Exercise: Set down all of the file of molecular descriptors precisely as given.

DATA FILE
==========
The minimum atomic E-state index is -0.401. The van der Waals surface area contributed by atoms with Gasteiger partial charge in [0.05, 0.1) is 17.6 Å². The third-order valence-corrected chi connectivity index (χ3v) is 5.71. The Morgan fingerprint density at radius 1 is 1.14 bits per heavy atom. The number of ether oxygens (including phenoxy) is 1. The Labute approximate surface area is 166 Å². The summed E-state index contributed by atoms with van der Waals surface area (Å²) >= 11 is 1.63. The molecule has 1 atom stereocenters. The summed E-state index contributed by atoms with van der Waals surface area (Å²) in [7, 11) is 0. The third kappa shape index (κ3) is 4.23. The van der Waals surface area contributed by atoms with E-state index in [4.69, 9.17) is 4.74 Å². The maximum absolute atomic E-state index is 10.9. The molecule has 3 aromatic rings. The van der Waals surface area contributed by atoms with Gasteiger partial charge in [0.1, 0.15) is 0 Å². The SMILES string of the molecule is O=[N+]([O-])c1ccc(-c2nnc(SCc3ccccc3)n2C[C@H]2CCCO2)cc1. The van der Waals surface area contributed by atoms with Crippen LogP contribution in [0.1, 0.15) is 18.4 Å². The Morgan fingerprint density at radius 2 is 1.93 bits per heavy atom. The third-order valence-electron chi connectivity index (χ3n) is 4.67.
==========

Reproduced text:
The minimum atomic E-state index is -0.401. The van der Waals surface area contributed by atoms with Gasteiger partial charge in [0.05, 0.1) is 17.6 Å². The third-order valence-corrected chi connectivity index (χ3v) is 5.71. The Morgan fingerprint density at radius 1 is 1.14 bits per heavy atom. The number of ether oxygens (including phenoxy) is 1. The Labute approximate surface area is 166 Å². The summed E-state index contributed by atoms with van der Waals surface area (Å²) >= 11 is 1.63. The molecule has 1 atom stereocenters. The summed E-state index contributed by atoms with van der Waals surface area (Å²) in [7, 11) is 0. The third kappa shape index (κ3) is 4.23. The van der Waals surface area contributed by atoms with E-state index in [4.69, 9.17) is 4.74 Å². The maximum absolute atomic E-state index is 10.9. The molecule has 3 aromatic rings. The van der Waals surface area contributed by atoms with Gasteiger partial charge in [0.1, 0.15) is 0 Å². The SMILES string of the molecule is O=[N+]([O-])c1ccc(-c2nnc(SCc3ccccc3)n2C[C@H]2CCCO2)cc1. The van der Waals surface area contributed by atoms with Crippen LogP contribution in [0.1, 0.15) is 18.4 Å². The Morgan fingerprint density at radius 2 is 1.93 bits per heavy atom. The third-order valence-electron chi connectivity index (χ3n) is 4.67.